The first documents about Varignana date back to November 17th of the year 999.
Since the beginning of the second millennium, Varignana was an important and strategic location for pilgrims of the way to Rome.
San Lorenzo Church, probably existing prior to building of Varignana castrum, was almost completely demolished by the war, but the crypt was preserved. The crypt was described by writer Calindri as an underground church, ancient place of worship that could even date back to Roman times.
Located in the undergrounds of the church, the crypt has three naves and is located in the pre-Romanic architectural style of IX and X century. Inside, a fresco from XV century is still preserved.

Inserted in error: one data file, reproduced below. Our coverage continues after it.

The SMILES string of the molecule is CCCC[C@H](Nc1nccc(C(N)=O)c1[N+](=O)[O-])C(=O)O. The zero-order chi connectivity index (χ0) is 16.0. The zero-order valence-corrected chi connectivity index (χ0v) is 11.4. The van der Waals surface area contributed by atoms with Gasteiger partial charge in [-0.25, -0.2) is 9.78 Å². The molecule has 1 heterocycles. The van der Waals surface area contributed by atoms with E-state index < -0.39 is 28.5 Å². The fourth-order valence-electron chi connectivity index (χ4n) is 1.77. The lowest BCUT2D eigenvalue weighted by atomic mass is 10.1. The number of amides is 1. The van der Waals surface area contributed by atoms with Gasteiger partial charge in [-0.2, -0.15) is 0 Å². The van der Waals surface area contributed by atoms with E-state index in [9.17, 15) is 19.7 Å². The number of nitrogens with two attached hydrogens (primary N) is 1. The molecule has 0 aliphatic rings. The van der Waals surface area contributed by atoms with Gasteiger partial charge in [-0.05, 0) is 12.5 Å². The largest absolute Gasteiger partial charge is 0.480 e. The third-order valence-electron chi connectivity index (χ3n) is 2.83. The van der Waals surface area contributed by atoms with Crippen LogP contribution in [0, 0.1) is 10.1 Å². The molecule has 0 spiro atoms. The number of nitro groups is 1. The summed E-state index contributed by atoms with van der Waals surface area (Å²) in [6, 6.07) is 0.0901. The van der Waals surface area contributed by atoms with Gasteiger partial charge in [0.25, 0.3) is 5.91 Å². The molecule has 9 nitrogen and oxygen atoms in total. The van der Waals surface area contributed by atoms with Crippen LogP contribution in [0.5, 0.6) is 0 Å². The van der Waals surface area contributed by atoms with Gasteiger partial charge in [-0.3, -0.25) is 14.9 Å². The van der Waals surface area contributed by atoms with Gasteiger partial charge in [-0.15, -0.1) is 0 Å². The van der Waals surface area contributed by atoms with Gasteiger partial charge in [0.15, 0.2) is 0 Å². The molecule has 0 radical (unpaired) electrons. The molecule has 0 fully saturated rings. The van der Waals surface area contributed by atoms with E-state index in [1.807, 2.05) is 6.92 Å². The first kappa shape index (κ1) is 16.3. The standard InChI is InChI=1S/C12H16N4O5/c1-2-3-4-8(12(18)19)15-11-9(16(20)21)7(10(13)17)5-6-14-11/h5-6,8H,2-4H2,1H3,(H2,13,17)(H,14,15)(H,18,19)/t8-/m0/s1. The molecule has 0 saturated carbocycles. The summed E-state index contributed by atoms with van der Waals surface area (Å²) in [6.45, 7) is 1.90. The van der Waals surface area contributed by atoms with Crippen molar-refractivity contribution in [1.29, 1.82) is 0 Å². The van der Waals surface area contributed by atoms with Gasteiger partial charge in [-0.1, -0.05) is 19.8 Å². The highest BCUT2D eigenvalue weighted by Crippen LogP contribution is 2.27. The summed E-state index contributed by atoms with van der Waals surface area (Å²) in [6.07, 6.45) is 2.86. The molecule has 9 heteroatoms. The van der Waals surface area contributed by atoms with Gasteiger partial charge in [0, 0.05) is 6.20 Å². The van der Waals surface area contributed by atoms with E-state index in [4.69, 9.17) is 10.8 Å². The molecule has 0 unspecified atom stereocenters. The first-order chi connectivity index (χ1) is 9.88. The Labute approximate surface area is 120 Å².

Before the war, the access to the crypt was through two sets of stairs in the central nave of the church, while today there is only one entrance. Still visible are the traces of the old access, where today is preserved Madonna and child statue, probably a copy of the original piece by Jacopo Della Quercia.
In the side chapel, considered the most ancient part of the crypt due to the presence of selenite boulders, the vaulted ceiling is remarkable with bricks drawing a Greek cross. Notable are also the decorations and column capitals.
The crypt was fully restored in 1999.